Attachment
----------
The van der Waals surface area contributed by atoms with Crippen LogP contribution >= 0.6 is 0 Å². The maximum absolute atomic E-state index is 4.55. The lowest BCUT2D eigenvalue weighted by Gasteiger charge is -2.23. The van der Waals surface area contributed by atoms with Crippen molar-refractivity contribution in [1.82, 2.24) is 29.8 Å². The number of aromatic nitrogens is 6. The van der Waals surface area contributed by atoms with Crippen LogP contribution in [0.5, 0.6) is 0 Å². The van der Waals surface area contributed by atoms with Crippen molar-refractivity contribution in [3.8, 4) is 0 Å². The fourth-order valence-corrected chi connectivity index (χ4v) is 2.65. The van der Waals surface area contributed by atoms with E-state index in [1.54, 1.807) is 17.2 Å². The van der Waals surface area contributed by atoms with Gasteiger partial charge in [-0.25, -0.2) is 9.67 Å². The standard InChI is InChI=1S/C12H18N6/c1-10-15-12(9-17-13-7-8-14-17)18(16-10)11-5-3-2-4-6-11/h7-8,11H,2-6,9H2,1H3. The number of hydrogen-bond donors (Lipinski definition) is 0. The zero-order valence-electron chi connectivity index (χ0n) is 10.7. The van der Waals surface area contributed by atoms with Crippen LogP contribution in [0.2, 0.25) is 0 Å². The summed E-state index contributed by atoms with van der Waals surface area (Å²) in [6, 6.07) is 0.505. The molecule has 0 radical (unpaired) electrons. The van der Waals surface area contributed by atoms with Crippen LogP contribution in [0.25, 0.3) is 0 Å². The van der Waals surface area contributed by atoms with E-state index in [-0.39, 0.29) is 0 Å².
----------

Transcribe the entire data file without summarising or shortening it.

The van der Waals surface area contributed by atoms with Crippen LogP contribution >= 0.6 is 0 Å². The maximum absolute atomic E-state index is 4.55. The lowest BCUT2D eigenvalue weighted by Gasteiger charge is -2.23. The van der Waals surface area contributed by atoms with Crippen molar-refractivity contribution in [1.82, 2.24) is 29.8 Å². The number of aromatic nitrogens is 6. The van der Waals surface area contributed by atoms with Crippen LogP contribution in [0.5, 0.6) is 0 Å². The van der Waals surface area contributed by atoms with Crippen molar-refractivity contribution in [3.8, 4) is 0 Å². The fourth-order valence-corrected chi connectivity index (χ4v) is 2.65. The van der Waals surface area contributed by atoms with E-state index in [1.54, 1.807) is 17.2 Å². The van der Waals surface area contributed by atoms with Gasteiger partial charge in [-0.25, -0.2) is 9.67 Å². The standard InChI is InChI=1S/C12H18N6/c1-10-15-12(9-17-13-7-8-14-17)18(16-10)11-5-3-2-4-6-11/h7-8,11H,2-6,9H2,1H3. The number of hydrogen-bond donors (Lipinski definition) is 0. The zero-order valence-electron chi connectivity index (χ0n) is 10.7. The van der Waals surface area contributed by atoms with Crippen LogP contribution in [0.2, 0.25) is 0 Å². The summed E-state index contributed by atoms with van der Waals surface area (Å²) in [6, 6.07) is 0.505. The molecule has 0 radical (unpaired) electrons. The van der Waals surface area contributed by atoms with Crippen LogP contribution in [0.25, 0.3) is 0 Å². The van der Waals surface area contributed by atoms with E-state index in [-0.39, 0.29) is 0 Å².